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Genetics of Tuberous Sclerosis Follow-up

  • Author: Robert A Schwartz, MD, MPH; Chief Editor: Luis O Rohena, MD  more...
Updated: Mar 27, 2015

Further Outpatient Care

Patients with tuberous sclerosis complex require regular follow-up care. Evaluation must include a detailed review of manifestations, including seizures, flank pain, hematuria, and school and behavioral issues, as well as blood pressure measurement and funduscopic examination.

Patients with tuberous sclerosis complex require surveillance testing based on the schedule outlined in Workup. Testing includes MRI or CT scanning of the brain; electroencephalography; echocardiography; electrocardiography; renal ultrasonography, CT scanning, or MRI; pulmonary CT scanning; and pulmonary function testing (PFT).

Routinely monitor patients on anticonvulsant medications for adequacy of seizure control.

Patients with behavioral or psychiatric disorders require routine outpatient follow-up evaluation.


Further Inpatient Care

Admit patients with tuberous sclerosis complex (TSC) who have evidence of increased intracranial pressure for medical treatment and surgical intervention.

Patients who present with status epilepticus may require admission for medical treatment and observation.


Inpatient & Outpatient Medications

Various anticonvulsant medications, such as carbamazepine, valproic acid, or lamotrigine,[50] may be used for seizure control.[51] The goal is monotherapy, although many patients require multidrug therapy for adequate seizure control.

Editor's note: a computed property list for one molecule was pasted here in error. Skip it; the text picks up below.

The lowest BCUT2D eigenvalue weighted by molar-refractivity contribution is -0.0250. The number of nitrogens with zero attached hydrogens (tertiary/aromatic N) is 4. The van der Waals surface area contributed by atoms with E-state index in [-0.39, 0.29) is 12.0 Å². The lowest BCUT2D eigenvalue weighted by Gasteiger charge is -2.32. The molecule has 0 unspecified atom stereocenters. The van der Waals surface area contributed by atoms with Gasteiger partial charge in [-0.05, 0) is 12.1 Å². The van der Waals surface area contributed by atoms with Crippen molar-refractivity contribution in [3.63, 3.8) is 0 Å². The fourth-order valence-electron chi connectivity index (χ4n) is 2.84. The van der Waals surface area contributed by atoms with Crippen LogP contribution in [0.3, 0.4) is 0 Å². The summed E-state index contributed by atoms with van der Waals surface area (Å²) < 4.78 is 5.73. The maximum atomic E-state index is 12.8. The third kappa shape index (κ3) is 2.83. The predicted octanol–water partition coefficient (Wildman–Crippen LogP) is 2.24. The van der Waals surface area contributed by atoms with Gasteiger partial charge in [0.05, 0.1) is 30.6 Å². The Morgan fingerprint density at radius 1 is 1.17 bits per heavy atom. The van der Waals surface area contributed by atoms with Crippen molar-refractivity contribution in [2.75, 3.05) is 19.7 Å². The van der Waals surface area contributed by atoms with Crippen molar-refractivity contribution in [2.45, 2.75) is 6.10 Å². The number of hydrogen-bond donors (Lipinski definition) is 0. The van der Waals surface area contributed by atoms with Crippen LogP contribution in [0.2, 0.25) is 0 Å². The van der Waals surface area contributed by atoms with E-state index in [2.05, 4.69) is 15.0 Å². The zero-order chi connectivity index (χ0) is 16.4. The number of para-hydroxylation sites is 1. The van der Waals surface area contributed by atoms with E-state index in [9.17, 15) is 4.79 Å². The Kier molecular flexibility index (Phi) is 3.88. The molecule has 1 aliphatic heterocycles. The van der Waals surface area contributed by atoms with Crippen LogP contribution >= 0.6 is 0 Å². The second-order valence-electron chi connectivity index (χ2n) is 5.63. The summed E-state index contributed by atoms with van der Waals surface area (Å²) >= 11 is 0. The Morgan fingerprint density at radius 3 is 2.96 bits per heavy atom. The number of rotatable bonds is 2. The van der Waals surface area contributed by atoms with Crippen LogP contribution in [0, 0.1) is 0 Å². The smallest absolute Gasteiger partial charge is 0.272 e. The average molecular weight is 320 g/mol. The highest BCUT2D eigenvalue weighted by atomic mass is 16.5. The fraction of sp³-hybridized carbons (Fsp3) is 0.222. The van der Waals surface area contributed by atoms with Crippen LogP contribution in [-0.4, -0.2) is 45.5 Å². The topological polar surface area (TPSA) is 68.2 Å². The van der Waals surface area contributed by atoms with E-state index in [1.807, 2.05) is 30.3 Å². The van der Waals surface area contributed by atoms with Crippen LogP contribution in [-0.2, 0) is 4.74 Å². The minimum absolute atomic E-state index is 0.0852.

The first drug of choice for treatment of infantile spasms is vigabatrin, although it is not yet available in the United States. Other drugs used to treat infantile spasms include prednisone and corticotropin.

Antihypertensive medications, such as ACE inhibitors, are needed in patients with renal disease and resultant hypertension.

Occasionally, infants or young children with cardiac rhabdomyomas develop heart failure. Inotropic support may be required in some of these patients.



Immediate transfer is indicated if a patient has evidence of increased intracranial pressure or hydrocephalus and a neurosurgeon is not available.

Transfer the patient during the initial workup or surveillance testing if consulting specialists or imaging studies, such as CT scan, MRI, or ultrasonography, are not available.



Tuberous sclerosis complex cannot be prevented because it is inherited in an autosomal dominant pattern or arises from a spontaneous mutation.